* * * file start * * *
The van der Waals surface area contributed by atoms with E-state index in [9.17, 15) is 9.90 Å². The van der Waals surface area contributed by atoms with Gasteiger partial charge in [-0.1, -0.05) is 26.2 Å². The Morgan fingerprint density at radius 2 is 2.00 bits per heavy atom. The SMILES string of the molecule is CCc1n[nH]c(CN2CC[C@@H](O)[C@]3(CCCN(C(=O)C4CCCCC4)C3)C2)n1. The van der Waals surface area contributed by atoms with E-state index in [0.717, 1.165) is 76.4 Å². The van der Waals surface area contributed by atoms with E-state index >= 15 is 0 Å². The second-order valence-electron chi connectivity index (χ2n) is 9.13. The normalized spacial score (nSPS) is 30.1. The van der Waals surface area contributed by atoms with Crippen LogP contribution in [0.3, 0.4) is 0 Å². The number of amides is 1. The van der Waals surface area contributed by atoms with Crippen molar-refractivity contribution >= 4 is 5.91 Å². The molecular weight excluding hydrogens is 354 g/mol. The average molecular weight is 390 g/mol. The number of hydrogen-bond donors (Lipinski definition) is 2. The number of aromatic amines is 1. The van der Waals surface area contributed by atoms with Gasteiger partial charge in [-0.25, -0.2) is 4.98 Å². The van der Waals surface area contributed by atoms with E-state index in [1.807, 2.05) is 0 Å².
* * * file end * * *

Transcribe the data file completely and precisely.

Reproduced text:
The van der Waals surface area contributed by atoms with E-state index in [9.17, 15) is 9.90 Å². The van der Waals surface area contributed by atoms with Gasteiger partial charge in [-0.1, -0.05) is 26.2 Å². The Morgan fingerprint density at radius 2 is 2.00 bits per heavy atom. The SMILES string of the molecule is CCc1n[nH]c(CN2CC[C@@H](O)[C@]3(CCCN(C(=O)C4CCCCC4)C3)C2)n1. The van der Waals surface area contributed by atoms with E-state index in [0.717, 1.165) is 76.4 Å². The van der Waals surface area contributed by atoms with E-state index >= 15 is 0 Å². The second-order valence-electron chi connectivity index (χ2n) is 9.13. The normalized spacial score (nSPS) is 30.1. The van der Waals surface area contributed by atoms with Crippen LogP contribution in [0.3, 0.4) is 0 Å². The number of amides is 1. The van der Waals surface area contributed by atoms with Crippen molar-refractivity contribution >= 4 is 5.91 Å². The molecular weight excluding hydrogens is 354 g/mol. The average molecular weight is 390 g/mol. The number of hydrogen-bond donors (Lipinski definition) is 2. The number of aromatic amines is 1. The van der Waals surface area contributed by atoms with Gasteiger partial charge in [-0.25, -0.2) is 4.98 Å². The van der Waals surface area contributed by atoms with E-state index in [1.807, 2.05) is 0 Å².